Tugging at the root, I shook off the dirt and tossed the spent tomato plant in the wheelbarrow. I then gathered up the spent cucumber vines and pulled up a few weeds. Finally, I untangled the season’s new blackberry canes, tying them up to the trellis to prepare for next spring.
I stood and surveyed the rest of my garden plot — the okra reaching for the sky, beans producing once again in the moderate fall temperatures, a successful late planting of summer squash, and carrot seedlings planted before summer’s end. But having spent the last two weeks clearing out overgrown weeds and spent summer crops, most of the garden area lay bare.
Like an unpainted canvas.
Suddenly, my late-summer exhaustion gave way to a new excitement and hope. My mind bubbled with thoughts and ideas for next year: how I’d do this differently or that better; how I’d scratch this crop altogether and add many more of that one.
Oh, the possibilities!
Typically I don’t begin planning the year’s garden until Christmas Day. It’s a kind of comfort habit of mine. Smack-dab in the shortest days of the year, when a brown earth sleeps outside the cold glass window, I wrap myself in a blanket, brew a cappuccino, read gardening books, and thumb through seed catalogs. While reading, I make notes and dream. And sometime in January I have my garden all planned out.
But this year, I’ve decided to make a change. While planning a garden in the middle of the winter is a fun and cathartic activity, perhaps my plan would actually end up better if I made those plans while the previous year’s garden is still fresh on my mind.
Maybe I wouldn’t get so carried away with planting an entire raised bed of peppers I won’t eat, and perhaps the temptations of the seed catalog wouldn’t take me further than I really need to go.
So here are 4 reasons I am planning next year’s garden in the fall:
What I Wish I Would Have Done is Fresh On My Mind
As I pulled out those tomato plants, my thoughts held regret. I wish I would have had more tomatoes. Though I canned plenty of tomato sauce, tomato paste, and taco sauce, I didn’t get enough to can the amount of spaghetti sauce and crushed tomatoes to last me until next year. The same is true for my bell peppers. Had I earmarked the raised bed for bell peppers and tomatoes instead of paprika and poblano peppers, my pantry would have had plenty of spaghetti sauce.
I Remember What Worked Well
My corn crop performed surprisingly well, and I enjoyed having two successive harvests. Now that I know how to grow corn, I’d like to expand and have three successive crops.
I also learned about the timing of summer squash and zucchini in my garden. With the yearly infestation of the squash vine borer, I learned that my very early crops produced well before eventually succumbing, and the one I planted in late July gave me a pest-free fall harvest. With that in mind, I’ll plan two separate plantings of squash and zucchini.
I Can Test My Soil & Amend Accordingly
Fall is the best time to have a soil test done. (I simply dig up dirt 6″ deep from my garden, put it in a zip-top bag, and take it to my county extension service. They test it free and mail me the results.) If I know where I want to grow my crops for the following season and my soil is on the acidic side, for example, I can add lime where I plan to plant crops that like neutral soil (tomatoes, corn, beans) but not where I plan to plant crops that like slightly acidic soil (potatoes).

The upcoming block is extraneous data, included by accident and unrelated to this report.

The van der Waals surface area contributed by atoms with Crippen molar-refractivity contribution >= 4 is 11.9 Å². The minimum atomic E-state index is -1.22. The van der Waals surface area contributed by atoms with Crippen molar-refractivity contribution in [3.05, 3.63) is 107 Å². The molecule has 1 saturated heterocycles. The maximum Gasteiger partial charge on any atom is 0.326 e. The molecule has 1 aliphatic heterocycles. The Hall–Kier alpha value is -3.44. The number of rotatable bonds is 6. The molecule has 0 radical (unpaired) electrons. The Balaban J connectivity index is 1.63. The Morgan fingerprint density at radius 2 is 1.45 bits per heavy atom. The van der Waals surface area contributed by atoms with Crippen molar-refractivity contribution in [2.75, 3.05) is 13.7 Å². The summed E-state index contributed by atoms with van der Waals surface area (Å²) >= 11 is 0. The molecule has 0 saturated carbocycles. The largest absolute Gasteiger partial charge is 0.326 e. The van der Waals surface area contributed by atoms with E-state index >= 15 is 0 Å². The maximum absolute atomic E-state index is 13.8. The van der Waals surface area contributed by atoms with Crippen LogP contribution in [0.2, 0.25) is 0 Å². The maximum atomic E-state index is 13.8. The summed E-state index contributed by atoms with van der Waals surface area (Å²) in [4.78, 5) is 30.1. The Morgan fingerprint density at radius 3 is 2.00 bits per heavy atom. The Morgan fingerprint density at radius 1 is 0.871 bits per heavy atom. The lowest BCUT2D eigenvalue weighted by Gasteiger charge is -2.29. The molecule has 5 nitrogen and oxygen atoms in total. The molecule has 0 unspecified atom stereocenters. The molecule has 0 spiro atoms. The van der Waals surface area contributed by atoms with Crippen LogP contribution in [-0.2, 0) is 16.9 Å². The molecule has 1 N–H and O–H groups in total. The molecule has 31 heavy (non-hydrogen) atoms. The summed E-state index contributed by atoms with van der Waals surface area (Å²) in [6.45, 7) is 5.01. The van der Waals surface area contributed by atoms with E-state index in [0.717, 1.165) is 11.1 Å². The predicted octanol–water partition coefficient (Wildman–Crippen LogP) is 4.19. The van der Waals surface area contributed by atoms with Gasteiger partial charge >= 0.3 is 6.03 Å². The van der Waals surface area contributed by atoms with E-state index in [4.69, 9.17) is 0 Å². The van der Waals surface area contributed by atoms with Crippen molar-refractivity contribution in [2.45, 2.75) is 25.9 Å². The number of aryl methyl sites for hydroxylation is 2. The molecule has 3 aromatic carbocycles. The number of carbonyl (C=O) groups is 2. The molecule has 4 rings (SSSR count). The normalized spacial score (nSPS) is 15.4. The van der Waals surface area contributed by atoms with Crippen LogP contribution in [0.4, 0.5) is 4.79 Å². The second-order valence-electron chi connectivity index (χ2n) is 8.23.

I also have time to add compost, manure, or other organic amendments as needed, depending on my soil analysis, giving it plenty of time to break down into usable nutrients before the next season.
I Can Plan Based on Achievable Garden Goals & Not on Pipe Dreams
Those seed catalogs, let me tell you. They’re like the Toys R Us Christmas Catalog to a child. One year I succumbed to trying too many new crops, and in hindsight I wasted valuable garden space on some of those new ideas. I always want to try new things, but I let myself get carried away.
Because the realism of what worked and what didn’t is fresh on my mind, I can plan the bulk of my garden for what I will truly want out of my garden, and any remaining space I can use for fun.
I also have a realistic view of what I can keep up with. In the spring it’s tempting to want to expand the garden when the weeds aren’t growing. It’s easy to get in over our heads. But in the fall we understand what’s doable and what isn’t. When our gardens fit our capacity to manage them, they’re more likely to be successful, and we’re less likely to burn out.
Get Started Now!
Since your mind is fresh with this season’s hits and misses, it’s the perfect time to start jotting down what worked and what didn’t. I created a chart to allow me to begin to plan next season’s garden and I want to pass it on to you. It has a chart for each crop and allows you to work through how many plants you’ll need, when you should plant, location ideas, and other notes from the season. Here is how I used this chart for planning next year’s onion and potato crops.
To print your copy, click here to download this chart (pdf) now!
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